Portfolio Project Checklist & Interviews

1 months ago

If I was learning to code again and wanted to compile a reasonable portfolio that would successfully demonstrate my skills to an employer, I would put together something like this:

  • First, all of the projects that you've built in all the tutorials along the way, don't ditch these. Dress them up, add a solid README, and be proud of them. They are the projects that got you in the ring and are a good talking point.
  • Second, I would have a solid, semi-substantial, app built. This can be from a tutorial or from elsewhere, just make it look good and be able to explain whatever could be asked of it. 
  • Third, I would have a solid, semi-substantial, app built, but this time built entirely by you and thought up by you (see this video for more info). You should complete it by consulting the documentation when you get stuck, and put in every effort to adhere to best practices, clean code, SOLID (if applicable), etc. This should be your capstone. The wrestling you will have to do to finish this out will make you much better at that language and programming overall. Also, be sure it's running on a server somewhere so that it can be demo-ed by whoever. 
  • Fourth, I would have some solid, semi-substantial, workflow in the Cloud. Take AWS for example. Use Lambda functions, maybe API gateway, SNS, and S3 bucket to put together some sort of workflow. This can be hooked up to one of your other apps, or an original altogether (this video for ideas). I can't stress this one enough. Put something together in the cloud to demonstrate that in addition to your coding skills, you are cloud knowledgeable which in my opinion is essential to demonstrate these days.


Front-end: I would lean JavaScript/React/Next.js if I was starting over in the front-end exclusively. Even though it's saturated, it presents more job opportunities, by far, than other front-end technologies like Vue and Angular.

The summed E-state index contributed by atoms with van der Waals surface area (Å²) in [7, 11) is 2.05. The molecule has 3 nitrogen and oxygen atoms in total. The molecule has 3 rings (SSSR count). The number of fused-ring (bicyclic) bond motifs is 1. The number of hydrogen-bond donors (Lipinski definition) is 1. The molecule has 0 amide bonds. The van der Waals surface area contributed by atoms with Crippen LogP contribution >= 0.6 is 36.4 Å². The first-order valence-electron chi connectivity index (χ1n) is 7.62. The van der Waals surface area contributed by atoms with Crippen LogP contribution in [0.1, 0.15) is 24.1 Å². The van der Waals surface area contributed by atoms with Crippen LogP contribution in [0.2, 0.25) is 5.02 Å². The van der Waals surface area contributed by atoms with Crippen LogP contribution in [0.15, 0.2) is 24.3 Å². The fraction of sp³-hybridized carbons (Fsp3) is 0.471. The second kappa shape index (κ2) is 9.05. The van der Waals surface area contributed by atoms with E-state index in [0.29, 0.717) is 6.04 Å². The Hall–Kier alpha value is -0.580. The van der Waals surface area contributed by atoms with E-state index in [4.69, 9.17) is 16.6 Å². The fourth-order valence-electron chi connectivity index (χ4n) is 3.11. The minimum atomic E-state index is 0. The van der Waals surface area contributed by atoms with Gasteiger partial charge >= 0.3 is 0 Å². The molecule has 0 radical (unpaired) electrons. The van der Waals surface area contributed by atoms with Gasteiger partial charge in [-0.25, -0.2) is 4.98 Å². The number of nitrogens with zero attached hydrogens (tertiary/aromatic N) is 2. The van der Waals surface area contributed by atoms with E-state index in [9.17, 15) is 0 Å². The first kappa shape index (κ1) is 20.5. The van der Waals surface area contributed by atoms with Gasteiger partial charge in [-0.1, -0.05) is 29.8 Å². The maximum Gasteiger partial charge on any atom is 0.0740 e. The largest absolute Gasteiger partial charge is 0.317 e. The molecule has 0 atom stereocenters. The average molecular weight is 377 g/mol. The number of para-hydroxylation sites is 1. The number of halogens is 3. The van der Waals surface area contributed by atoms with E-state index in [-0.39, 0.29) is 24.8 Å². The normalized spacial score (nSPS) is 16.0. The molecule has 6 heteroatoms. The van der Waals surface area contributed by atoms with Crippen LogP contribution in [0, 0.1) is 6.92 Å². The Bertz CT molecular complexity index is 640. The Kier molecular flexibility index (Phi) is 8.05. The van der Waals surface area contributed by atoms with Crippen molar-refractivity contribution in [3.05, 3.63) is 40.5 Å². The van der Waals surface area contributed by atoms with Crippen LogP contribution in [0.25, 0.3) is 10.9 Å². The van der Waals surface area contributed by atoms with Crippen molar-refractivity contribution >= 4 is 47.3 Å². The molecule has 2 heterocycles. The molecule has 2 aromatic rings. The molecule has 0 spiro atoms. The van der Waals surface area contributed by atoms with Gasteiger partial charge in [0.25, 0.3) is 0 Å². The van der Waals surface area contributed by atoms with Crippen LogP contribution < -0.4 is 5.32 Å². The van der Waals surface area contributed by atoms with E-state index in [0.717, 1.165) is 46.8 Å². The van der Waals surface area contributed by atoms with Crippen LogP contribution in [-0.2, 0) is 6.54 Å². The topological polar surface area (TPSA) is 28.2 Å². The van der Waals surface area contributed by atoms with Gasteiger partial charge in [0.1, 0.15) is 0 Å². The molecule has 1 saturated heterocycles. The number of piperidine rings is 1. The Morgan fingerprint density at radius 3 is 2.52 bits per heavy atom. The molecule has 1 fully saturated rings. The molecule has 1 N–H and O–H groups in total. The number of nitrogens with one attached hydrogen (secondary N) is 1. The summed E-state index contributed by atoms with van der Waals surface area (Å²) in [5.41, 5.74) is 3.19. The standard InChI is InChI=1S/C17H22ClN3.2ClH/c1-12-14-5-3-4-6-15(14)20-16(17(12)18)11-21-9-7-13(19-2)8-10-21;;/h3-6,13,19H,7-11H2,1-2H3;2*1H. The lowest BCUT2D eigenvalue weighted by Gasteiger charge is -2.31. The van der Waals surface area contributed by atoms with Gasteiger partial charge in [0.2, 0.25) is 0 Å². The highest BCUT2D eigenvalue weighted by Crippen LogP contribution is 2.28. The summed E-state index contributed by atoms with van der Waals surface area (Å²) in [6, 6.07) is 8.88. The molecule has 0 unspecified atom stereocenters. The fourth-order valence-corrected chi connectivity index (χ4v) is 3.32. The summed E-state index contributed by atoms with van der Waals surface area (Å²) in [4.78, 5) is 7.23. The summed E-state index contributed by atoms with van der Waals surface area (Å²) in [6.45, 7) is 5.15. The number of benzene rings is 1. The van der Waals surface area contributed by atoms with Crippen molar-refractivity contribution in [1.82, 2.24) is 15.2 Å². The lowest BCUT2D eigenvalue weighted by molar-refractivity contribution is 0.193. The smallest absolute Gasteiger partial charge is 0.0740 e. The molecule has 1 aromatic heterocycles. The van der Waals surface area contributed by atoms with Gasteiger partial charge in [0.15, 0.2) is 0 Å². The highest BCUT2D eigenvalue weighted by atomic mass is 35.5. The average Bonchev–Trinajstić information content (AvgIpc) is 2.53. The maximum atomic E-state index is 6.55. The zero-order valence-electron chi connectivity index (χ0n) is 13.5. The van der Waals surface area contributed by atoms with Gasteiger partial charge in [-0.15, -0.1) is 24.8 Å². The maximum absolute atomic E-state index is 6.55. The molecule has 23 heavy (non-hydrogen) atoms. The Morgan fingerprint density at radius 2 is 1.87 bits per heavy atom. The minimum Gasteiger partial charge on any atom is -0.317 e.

Back-end: You could go in a number of directions here. Python is always a good bet. If DevOps, then Python/AWS is a good combo. If web, then look at Django and API development like FastAPI or the Django API. Other frameworks are good as well like C#/.NET, and of course, anything with the Node.js runtime. Be sure to understand MVC, OOP, and a surface understanding of SOLID principles. For freelancing, you could carve a niche out with the above technologies, but probably PHP and WordPress are still your hot-button items and may get you more opportunities. E-commerce, even more so.

Other considerations could be Golang in the DevOps/Platform Engineering/SRE space. It's used for a lot of microservices and is very big in Kubernetes/Docker circles. We use it exclusively where I work, it's fast, typed, and compiles.

Another consideration could be going all in with Data. Learn databases really well and handling of data and you could go the corporate route or freelancing. 

Having said all this, the goal is to get better at coding principles and reading documentation such that you can shift between languages and technologies. This comes with time and will show up when you're least expecting it.

​All in All Though

​Overall, though, your portfolio will probably serve more to get you to the interview than to be talked about in the interview. Aside from preparing for all the random questions you will get in the interview, the key is to pass the coding exam.

Many companies will give you a choice of a handful of programming languages that you will use. This is a good thing. Pick one before this stage (obviously) and do algorithm practice. Make it a weekly routine while you are in the "looking" phase and into the "interview" phase. This can be practiced on many sites from Free Code Camp to Codewars (free) to Leetcode (paid). 

Be sure you know the more popular ones as you will probably see at least one. (Yes, my last job used FizzBuzz as 1 of 4 questions). 


What does your portfolio look like? What is your experience with searching for jobs, technology, and everything in between? What is your plan? Let's discuss. 

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